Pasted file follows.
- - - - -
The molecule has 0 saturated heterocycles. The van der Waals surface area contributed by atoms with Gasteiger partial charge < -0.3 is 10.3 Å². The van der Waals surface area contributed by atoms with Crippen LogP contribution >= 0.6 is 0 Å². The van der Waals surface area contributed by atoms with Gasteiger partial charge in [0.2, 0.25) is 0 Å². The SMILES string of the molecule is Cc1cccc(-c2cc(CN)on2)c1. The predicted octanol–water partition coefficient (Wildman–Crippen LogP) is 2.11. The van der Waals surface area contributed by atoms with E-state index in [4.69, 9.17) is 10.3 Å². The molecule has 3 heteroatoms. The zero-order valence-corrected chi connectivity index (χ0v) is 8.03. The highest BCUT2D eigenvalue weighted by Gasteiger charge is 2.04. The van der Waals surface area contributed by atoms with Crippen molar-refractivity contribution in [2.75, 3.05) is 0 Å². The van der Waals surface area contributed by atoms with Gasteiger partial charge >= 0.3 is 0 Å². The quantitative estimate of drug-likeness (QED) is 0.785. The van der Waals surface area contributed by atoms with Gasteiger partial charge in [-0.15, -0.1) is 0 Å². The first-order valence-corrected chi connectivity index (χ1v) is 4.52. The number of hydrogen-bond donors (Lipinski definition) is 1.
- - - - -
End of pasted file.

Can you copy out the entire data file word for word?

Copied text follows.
The molecule has 0 saturated heterocycles. The van der Waals surface area contributed by atoms with Gasteiger partial charge < -0.3 is 10.3 Å². The van der Waals surface area contributed by atoms with Crippen LogP contribution >= 0.6 is 0 Å². The van der Waals surface area contributed by atoms with Gasteiger partial charge in [0.2, 0.25) is 0 Å². The SMILES string of the molecule is Cc1cccc(-c2cc(CN)on2)c1. The predicted octanol–water partition coefficient (Wildman–Crippen LogP) is 2.11. The van der Waals surface area contributed by atoms with E-state index in [4.69, 9.17) is 10.3 Å². The molecule has 3 heteroatoms. The zero-order valence-corrected chi connectivity index (χ0v) is 8.03. The highest BCUT2D eigenvalue weighted by Gasteiger charge is 2.04. The van der Waals surface area contributed by atoms with Crippen molar-refractivity contribution in [2.75, 3.05) is 0 Å². The van der Waals surface area contributed by atoms with Gasteiger partial charge >= 0.3 is 0 Å². The quantitative estimate of drug-likeness (QED) is 0.785. The van der Waals surface area contributed by atoms with Gasteiger partial charge in [-0.15, -0.1) is 0 Å². The first-order valence-corrected chi connectivity index (χ1v) is 4.52. The number of hydrogen-bond donors (Lipinski definition) is 1.